• supporting creativity in the classroom and beyond •

• supporting creativity in the classroom and beyond •

Tuesday, June 21, 2016

sky, land, and the horizon line

You know how it is when kids draw; first a line of grass at the bottom of the paper, then a line of blue sky at the top, with everything floating around in the white space in between. It's normal, and just about every child does it, but oh, all that wasted middle ground! This drawing lesson is all about the horizon line ... that place where the sky meets the land.

It's simple, it's essentially foolproof, and the directed drawing element gives kids enough choices for types of lines and shapes that each child's composition maintains a personal feel.

It's a great art lesson for a spring or summer day... any day when there are some puffy clouds in the sky. I taught it on a sunny, spring day in a Kindergarten class. I knew I would be back another day that week, so I took photos, printed them later at home on card stock, and brought them back to finish off the art work another day.

First, I read a book about clouds and we spent some time looking at the illustrations. We talked about the shapes of the clouds; using descriptive words like puffy, stretchy, misty, etc. Then we went outside and actually looked at the clouds. On the grass.

This lesson uses a directed drawing strategy.... I call it "my turn / your turn".... and starts with the horizon line, which can be straight, curved, or a little wiggly to suggest some rolling hills. Clouds on top, flowers on the bottom, and the drawing part is pretty much done except for the shading. In my lesson I gave lots of options for clouds, using those descriptive words again, and demonstrated different shapes before having students draw. Flower shapes varied from very simple to more detailed and again, I demonstrated several ideas first, then had students draw theirs. Then I showed how to shade all the foreground and all the sky, leaving no white space. While they worked on theirs, I got the bright idea to take the photos. Thank you, iPhone in my pocket!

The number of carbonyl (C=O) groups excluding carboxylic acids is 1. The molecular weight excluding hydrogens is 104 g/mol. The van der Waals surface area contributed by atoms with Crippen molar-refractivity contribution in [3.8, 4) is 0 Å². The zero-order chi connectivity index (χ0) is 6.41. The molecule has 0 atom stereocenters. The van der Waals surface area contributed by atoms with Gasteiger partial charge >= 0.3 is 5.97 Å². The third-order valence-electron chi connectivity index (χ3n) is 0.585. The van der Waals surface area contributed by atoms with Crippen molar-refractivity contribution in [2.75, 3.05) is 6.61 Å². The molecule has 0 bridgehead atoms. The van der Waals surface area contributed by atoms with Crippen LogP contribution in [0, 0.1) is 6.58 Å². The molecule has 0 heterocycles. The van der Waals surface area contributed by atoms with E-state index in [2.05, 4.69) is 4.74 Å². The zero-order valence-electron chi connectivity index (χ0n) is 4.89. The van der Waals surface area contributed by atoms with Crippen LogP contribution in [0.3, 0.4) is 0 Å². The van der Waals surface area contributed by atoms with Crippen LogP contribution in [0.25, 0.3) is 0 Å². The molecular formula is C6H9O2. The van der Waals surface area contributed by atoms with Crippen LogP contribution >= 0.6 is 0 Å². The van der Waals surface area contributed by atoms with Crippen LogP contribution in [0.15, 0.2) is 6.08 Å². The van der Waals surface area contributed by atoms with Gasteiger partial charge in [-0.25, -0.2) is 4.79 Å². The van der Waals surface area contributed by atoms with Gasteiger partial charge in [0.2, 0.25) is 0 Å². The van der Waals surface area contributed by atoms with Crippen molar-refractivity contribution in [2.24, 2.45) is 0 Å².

It's the addition of the photo that makes the composition come alive and really emphasizes the concept of foreground and background. I had to do some experimenting at home to get the size correct, because I wanted the people to be too tall to fit only in the grass or fit on top of the grass.

Cutting out their photos gave these Kindergartners some serious, careful cutting practice. I encouraged them to try their picture in different places before gluing it down.

We did this lesson just for fun, but it would fit beautifully as part of a unit on seasons, or weather, or clouds.... there are so many possibilities! It's a simple lesson that introduces art concepts in a natural way, guides students toward learning to use the whole paper by drawing full backgrounds.


This lesson is available in my TeachersPayTeachers store. It includes step-by-step directions, sample drawings of horizon lines, clouds, and flowers, and two 'art reflection' worksheets to add a little personal art analysis and a writing component. Look for it here..... and enjoy!









Saturday, February 13, 2016

march into green art

Simple paper sculptures are a perfect introduction to 3D art for Kindergarters and first grade students. I have done these in a variety of colors, but during March when students are learning about leprechauns, I have them use only green paper.
With these green "Leprechaun Playgrounds" I encourage students to create as many three-dimensional elements as possible. Of course I demonstrate twisting and folding techniques, but it's amazing what they can come up with on their own.